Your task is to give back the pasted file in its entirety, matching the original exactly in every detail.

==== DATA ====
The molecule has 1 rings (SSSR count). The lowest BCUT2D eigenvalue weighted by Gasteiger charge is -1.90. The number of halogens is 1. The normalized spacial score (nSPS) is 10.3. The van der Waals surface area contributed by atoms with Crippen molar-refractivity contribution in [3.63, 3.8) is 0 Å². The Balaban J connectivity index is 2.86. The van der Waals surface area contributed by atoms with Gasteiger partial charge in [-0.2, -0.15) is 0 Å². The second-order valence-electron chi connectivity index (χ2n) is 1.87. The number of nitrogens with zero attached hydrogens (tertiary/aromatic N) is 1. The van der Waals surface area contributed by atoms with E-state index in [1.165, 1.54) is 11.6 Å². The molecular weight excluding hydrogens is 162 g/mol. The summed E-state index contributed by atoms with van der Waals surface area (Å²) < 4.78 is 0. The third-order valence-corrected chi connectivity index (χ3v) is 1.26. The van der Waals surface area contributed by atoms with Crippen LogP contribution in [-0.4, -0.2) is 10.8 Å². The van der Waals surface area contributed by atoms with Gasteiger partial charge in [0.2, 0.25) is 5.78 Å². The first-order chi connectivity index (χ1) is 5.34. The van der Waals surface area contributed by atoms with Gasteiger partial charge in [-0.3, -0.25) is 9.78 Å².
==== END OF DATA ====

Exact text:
The molecule has 1 rings (SSSR count). The lowest BCUT2D eigenvalue weighted by Gasteiger charge is -1.90. The number of halogens is 1. The normalized spacial score (nSPS) is 10.3. The van der Waals surface area contributed by atoms with Crippen molar-refractivity contribution in [3.63, 3.8) is 0 Å². The Balaban J connectivity index is 2.86. The van der Waals surface area contributed by atoms with Gasteiger partial charge in [-0.2, -0.15) is 0 Å². The second-order valence-electron chi connectivity index (χ2n) is 1.87. The number of nitrogens with zero attached hydrogens (tertiary/aromatic N) is 1. The van der Waals surface area contributed by atoms with E-state index in [1.165, 1.54) is 11.6 Å². The molecular weight excluding hydrogens is 162 g/mol. The summed E-state index contributed by atoms with van der Waals surface area (Å²) < 4.78 is 0. The third-order valence-corrected chi connectivity index (χ3v) is 1.26. The van der Waals surface area contributed by atoms with Crippen LogP contribution in [-0.4, -0.2) is 10.8 Å². The van der Waals surface area contributed by atoms with Gasteiger partial charge in [0.2, 0.25) is 5.78 Å². The first-order chi connectivity index (χ1) is 5.34. The van der Waals surface area contributed by atoms with Gasteiger partial charge in [-0.3, -0.25) is 9.78 Å².